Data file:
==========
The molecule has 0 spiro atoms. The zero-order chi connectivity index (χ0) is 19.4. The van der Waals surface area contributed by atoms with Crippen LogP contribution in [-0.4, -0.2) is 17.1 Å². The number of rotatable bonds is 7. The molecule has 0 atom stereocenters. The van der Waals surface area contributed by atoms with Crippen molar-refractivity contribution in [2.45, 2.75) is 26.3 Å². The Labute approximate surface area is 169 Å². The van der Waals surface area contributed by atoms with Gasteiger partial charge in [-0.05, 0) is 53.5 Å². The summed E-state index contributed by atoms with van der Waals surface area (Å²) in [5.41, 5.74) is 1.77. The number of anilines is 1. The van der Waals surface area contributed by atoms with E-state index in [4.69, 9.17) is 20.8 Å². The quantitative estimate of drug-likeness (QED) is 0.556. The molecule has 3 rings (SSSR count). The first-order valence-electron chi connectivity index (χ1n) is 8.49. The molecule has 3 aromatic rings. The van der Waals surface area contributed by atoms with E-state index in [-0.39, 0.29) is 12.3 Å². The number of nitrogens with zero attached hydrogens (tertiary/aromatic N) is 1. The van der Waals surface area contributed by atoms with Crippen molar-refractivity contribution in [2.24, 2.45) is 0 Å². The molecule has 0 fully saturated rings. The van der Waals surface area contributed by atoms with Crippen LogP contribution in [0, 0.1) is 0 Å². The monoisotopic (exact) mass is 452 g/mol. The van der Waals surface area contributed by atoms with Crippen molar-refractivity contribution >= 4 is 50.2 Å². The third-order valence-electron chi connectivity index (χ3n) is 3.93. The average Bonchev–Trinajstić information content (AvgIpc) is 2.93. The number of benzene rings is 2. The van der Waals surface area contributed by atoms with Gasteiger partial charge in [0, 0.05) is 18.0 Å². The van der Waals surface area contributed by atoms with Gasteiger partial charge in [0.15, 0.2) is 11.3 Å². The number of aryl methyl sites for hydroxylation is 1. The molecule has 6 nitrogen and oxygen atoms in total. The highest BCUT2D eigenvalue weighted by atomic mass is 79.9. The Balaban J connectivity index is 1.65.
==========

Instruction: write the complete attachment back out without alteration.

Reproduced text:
The molecule has 0 spiro atoms. The zero-order chi connectivity index (χ0) is 19.4. The van der Waals surface area contributed by atoms with Crippen LogP contribution in [-0.4, -0.2) is 17.1 Å². The number of rotatable bonds is 7. The molecule has 0 atom stereocenters. The van der Waals surface area contributed by atoms with Crippen molar-refractivity contribution in [2.45, 2.75) is 26.3 Å². The Labute approximate surface area is 169 Å². The van der Waals surface area contributed by atoms with Gasteiger partial charge in [-0.05, 0) is 53.5 Å². The summed E-state index contributed by atoms with van der Waals surface area (Å²) in [5.41, 5.74) is 1.77. The number of anilines is 1. The van der Waals surface area contributed by atoms with E-state index in [4.69, 9.17) is 20.8 Å². The quantitative estimate of drug-likeness (QED) is 0.556. The molecule has 3 rings (SSSR count). The first-order valence-electron chi connectivity index (χ1n) is 8.49. The molecule has 3 aromatic rings. The van der Waals surface area contributed by atoms with E-state index in [-0.39, 0.29) is 12.3 Å². The number of nitrogens with zero attached hydrogens (tertiary/aromatic N) is 1. The van der Waals surface area contributed by atoms with Crippen molar-refractivity contribution in [2.24, 2.45) is 0 Å². The molecule has 0 fully saturated rings. The van der Waals surface area contributed by atoms with Crippen LogP contribution in [0, 0.1) is 0 Å². The monoisotopic (exact) mass is 452 g/mol. The van der Waals surface area contributed by atoms with Crippen molar-refractivity contribution >= 4 is 50.2 Å². The third-order valence-electron chi connectivity index (χ3n) is 3.93. The average Bonchev–Trinajstić information content (AvgIpc) is 2.93. The number of benzene rings is 2. The van der Waals surface area contributed by atoms with Gasteiger partial charge in [0, 0.05) is 18.0 Å². The van der Waals surface area contributed by atoms with Gasteiger partial charge in [0.15, 0.2) is 11.3 Å². The number of aryl methyl sites for hydroxylation is 1. The molecule has 6 nitrogen and oxygen atoms in total. The highest BCUT2D eigenvalue weighted by atomic mass is 79.9. The Balaban J connectivity index is 1.65.